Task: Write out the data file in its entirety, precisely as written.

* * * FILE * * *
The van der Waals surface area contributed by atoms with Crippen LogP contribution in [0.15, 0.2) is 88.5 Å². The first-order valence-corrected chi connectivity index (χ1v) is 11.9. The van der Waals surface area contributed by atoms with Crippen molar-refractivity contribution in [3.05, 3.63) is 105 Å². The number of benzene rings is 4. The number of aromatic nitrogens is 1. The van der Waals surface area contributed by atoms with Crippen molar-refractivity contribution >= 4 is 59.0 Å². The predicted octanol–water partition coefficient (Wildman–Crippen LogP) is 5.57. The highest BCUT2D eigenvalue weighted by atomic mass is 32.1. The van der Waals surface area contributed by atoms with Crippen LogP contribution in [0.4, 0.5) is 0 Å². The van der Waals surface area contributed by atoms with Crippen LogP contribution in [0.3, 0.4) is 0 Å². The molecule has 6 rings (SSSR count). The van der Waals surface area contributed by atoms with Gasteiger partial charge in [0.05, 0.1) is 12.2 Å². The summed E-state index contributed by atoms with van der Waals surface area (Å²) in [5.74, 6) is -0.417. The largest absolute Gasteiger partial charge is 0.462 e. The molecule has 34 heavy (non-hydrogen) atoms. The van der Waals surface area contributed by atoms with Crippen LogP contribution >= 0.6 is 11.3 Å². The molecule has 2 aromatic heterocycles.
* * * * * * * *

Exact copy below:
The van der Waals surface area contributed by atoms with Crippen LogP contribution in [0.15, 0.2) is 88.5 Å². The first-order valence-corrected chi connectivity index (χ1v) is 11.9. The van der Waals surface area contributed by atoms with Crippen molar-refractivity contribution in [3.05, 3.63) is 105 Å². The number of benzene rings is 4. The number of aromatic nitrogens is 1. The van der Waals surface area contributed by atoms with Crippen molar-refractivity contribution >= 4 is 59.0 Å². The predicted octanol–water partition coefficient (Wildman–Crippen LogP) is 5.57. The highest BCUT2D eigenvalue weighted by atomic mass is 32.1. The van der Waals surface area contributed by atoms with Crippen LogP contribution in [0.4, 0.5) is 0 Å². The van der Waals surface area contributed by atoms with Crippen LogP contribution in [0.3, 0.4) is 0 Å². The molecule has 6 rings (SSSR count). The van der Waals surface area contributed by atoms with Gasteiger partial charge in [0.05, 0.1) is 12.2 Å². The summed E-state index contributed by atoms with van der Waals surface area (Å²) in [5.74, 6) is -0.417. The largest absolute Gasteiger partial charge is 0.462 e. The molecule has 34 heavy (non-hydrogen) atoms. The van der Waals surface area contributed by atoms with Crippen LogP contribution >= 0.6 is 11.3 Å². The molecule has 2 aromatic heterocycles.